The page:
Global Disasters/ Significant Events – Sept. 6, 2013
Posted by feww on September 6, 2013
Drought 2013: Agricultural Disaster Declared in 1,336 Counties Across the U.S.
The U.S. Department of Agriculture (USDA) has designated a total of 1,336 counties across 29 states as agricultural disaster areas, so far this year.
The designations include both primary and contiguous disaster areas.
Map of the U.S. Drought Disaster areas as of September 4, 2013. At least 1,336 counties, or 42.5% of all U.S. counties¹, were designated as agricultural disaster areas² due to the ongoing drought. [The figure includes both primary and contiguous disaster designations.] Source: USDA. Map enhanced by FIRE-EARTH.
1. [U.S. has a total of 3,143 counties and county-equivalents.]
2. Agriculture officials declare disaster when crop damage has exceeded 30 percent.
- Agricultural Disasters Declared for 180 U.S. Counties August 29, 2013
- US: Drought Disaster 2013 [Index Page]
- Agricultural Disasters Index
The Disaster President Signs Arkansas Disaster Declaration
The Disaster President has declared a major disaster exists in the State of Arkansas due to severe storms and flooding during the period of August 8-14, 2013.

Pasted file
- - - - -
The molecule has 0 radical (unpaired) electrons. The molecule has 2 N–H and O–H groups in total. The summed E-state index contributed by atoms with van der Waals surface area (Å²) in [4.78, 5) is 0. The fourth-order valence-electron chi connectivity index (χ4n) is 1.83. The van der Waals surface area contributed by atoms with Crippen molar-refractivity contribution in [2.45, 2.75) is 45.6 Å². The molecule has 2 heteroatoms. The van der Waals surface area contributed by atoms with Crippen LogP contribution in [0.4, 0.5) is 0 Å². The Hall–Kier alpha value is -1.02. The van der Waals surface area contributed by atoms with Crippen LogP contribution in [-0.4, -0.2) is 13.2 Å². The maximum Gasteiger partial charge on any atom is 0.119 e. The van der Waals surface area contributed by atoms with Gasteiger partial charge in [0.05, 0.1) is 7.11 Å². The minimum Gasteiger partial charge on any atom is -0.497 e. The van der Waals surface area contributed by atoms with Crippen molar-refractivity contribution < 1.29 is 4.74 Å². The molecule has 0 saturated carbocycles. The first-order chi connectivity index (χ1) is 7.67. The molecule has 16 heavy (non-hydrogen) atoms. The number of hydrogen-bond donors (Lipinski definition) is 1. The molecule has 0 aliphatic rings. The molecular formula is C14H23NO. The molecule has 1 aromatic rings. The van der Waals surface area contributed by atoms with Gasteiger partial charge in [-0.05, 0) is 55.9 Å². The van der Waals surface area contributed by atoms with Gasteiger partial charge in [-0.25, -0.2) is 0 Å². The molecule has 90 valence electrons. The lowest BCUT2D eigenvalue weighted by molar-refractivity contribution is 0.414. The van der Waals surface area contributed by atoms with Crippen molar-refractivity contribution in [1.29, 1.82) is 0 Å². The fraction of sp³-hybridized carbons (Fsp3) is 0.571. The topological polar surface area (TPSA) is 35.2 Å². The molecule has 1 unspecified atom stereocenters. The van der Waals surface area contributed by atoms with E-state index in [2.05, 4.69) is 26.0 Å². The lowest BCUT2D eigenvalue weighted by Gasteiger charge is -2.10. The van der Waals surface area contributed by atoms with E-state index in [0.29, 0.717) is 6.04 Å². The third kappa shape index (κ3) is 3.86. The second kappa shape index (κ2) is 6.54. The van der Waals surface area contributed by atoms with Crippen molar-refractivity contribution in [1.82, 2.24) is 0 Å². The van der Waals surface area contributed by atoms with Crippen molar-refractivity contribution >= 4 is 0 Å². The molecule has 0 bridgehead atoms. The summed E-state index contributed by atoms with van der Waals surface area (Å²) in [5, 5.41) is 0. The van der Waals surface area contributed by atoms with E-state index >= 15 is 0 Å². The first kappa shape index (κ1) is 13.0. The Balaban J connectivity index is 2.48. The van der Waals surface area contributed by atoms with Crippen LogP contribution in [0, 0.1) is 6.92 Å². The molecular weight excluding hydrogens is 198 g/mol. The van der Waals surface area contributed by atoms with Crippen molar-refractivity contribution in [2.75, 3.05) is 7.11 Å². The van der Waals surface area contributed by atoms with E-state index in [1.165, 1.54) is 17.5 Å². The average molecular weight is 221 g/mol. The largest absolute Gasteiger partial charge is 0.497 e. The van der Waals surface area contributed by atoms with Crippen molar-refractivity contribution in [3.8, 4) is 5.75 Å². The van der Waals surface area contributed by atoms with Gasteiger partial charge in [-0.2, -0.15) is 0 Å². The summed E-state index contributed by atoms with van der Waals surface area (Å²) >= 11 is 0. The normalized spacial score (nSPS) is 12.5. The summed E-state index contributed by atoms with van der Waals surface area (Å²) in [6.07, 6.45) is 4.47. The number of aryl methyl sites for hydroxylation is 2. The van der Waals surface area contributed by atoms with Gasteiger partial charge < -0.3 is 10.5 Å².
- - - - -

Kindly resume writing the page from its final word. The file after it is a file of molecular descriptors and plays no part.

Most of the losses and damage caused by the severe storms and flooding occurred in the counties of Benton, Boone, Carroll, Madison, Marion and Newton.
Additional designations may be made at a later date if requested by the state and warranted by the results of further damage assessments, FEMA has said.
S. Korea bans seafood from eastern Japan
The South Korean government has banned imports of seafood products from 8 prefectures in eastern Japan due to the threat of radioactive contamination from toxic water leaks at Fukushima nuclear plant.
The ban, announced on Friday, will take effect on Monday, September 9, 2013, and will apply to ALL seafood imports from fisheries in 8 prefectures: Fukushima, Miyagi, Iwate, Aomori, Chiba, Ibaraki, Tochigi and Gunma.
“The measures are due to the sharply increased concern in the public about the flow of hundreds of metric tons of contaminated water into the ocean at the site of the Fukushima nuclear accident in Japan,” a spokesman for the South Korean Prime Minister’s office said.
“The officials also say the country will ask for test certificates if even a trace of radioactivity is found in fish, dairy products and other foods from anywhere in Japan,” said a report.
China banned imports of seafood products, dairy and vegetable from at least 5 Japanese prefectures, including Fukushima, immediately after the triple meltdown at Fukushima nuclear plant on March 11, 2011.